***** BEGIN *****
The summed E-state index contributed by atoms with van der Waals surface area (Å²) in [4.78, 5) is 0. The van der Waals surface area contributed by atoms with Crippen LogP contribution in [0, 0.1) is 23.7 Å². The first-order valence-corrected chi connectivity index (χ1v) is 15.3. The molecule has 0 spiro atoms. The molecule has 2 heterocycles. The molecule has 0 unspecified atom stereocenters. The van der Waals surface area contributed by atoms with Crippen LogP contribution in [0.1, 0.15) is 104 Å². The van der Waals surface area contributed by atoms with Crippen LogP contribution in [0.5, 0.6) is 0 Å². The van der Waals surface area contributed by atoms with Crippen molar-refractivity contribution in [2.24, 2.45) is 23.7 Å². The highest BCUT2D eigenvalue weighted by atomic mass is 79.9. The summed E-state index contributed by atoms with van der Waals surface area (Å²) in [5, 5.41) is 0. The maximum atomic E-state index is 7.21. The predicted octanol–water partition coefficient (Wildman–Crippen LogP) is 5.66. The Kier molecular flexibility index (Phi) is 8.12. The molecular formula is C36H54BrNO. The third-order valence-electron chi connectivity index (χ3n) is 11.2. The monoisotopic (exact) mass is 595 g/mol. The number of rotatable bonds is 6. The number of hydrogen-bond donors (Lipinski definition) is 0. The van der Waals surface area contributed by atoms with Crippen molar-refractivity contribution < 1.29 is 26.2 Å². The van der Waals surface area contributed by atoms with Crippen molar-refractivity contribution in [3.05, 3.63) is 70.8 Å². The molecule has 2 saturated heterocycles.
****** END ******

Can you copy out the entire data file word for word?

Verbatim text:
The summed E-state index contributed by atoms with van der Waals surface area (Å²) in [4.78, 5) is 0. The van der Waals surface area contributed by atoms with Crippen LogP contribution in [0, 0.1) is 23.7 Å². The first-order valence-corrected chi connectivity index (χ1v) is 15.3. The molecule has 0 spiro atoms. The molecule has 2 heterocycles. The molecule has 0 unspecified atom stereocenters. The van der Waals surface area contributed by atoms with Crippen LogP contribution in [0.1, 0.15) is 104 Å². The van der Waals surface area contributed by atoms with Crippen LogP contribution in [0.5, 0.6) is 0 Å². The van der Waals surface area contributed by atoms with Crippen molar-refractivity contribution in [2.24, 2.45) is 23.7 Å². The highest BCUT2D eigenvalue weighted by atomic mass is 79.9. The summed E-state index contributed by atoms with van der Waals surface area (Å²) in [5, 5.41) is 0. The maximum atomic E-state index is 7.21. The predicted octanol–water partition coefficient (Wildman–Crippen LogP) is 5.66. The Kier molecular flexibility index (Phi) is 8.12. The molecular formula is C36H54BrNO. The third-order valence-electron chi connectivity index (χ3n) is 11.2. The monoisotopic (exact) mass is 595 g/mol. The number of rotatable bonds is 6. The number of hydrogen-bond donors (Lipinski definition) is 0. The van der Waals surface area contributed by atoms with Crippen molar-refractivity contribution < 1.29 is 26.2 Å². The van der Waals surface area contributed by atoms with Crippen molar-refractivity contribution in [3.05, 3.63) is 70.8 Å². The molecule has 2 saturated heterocycles.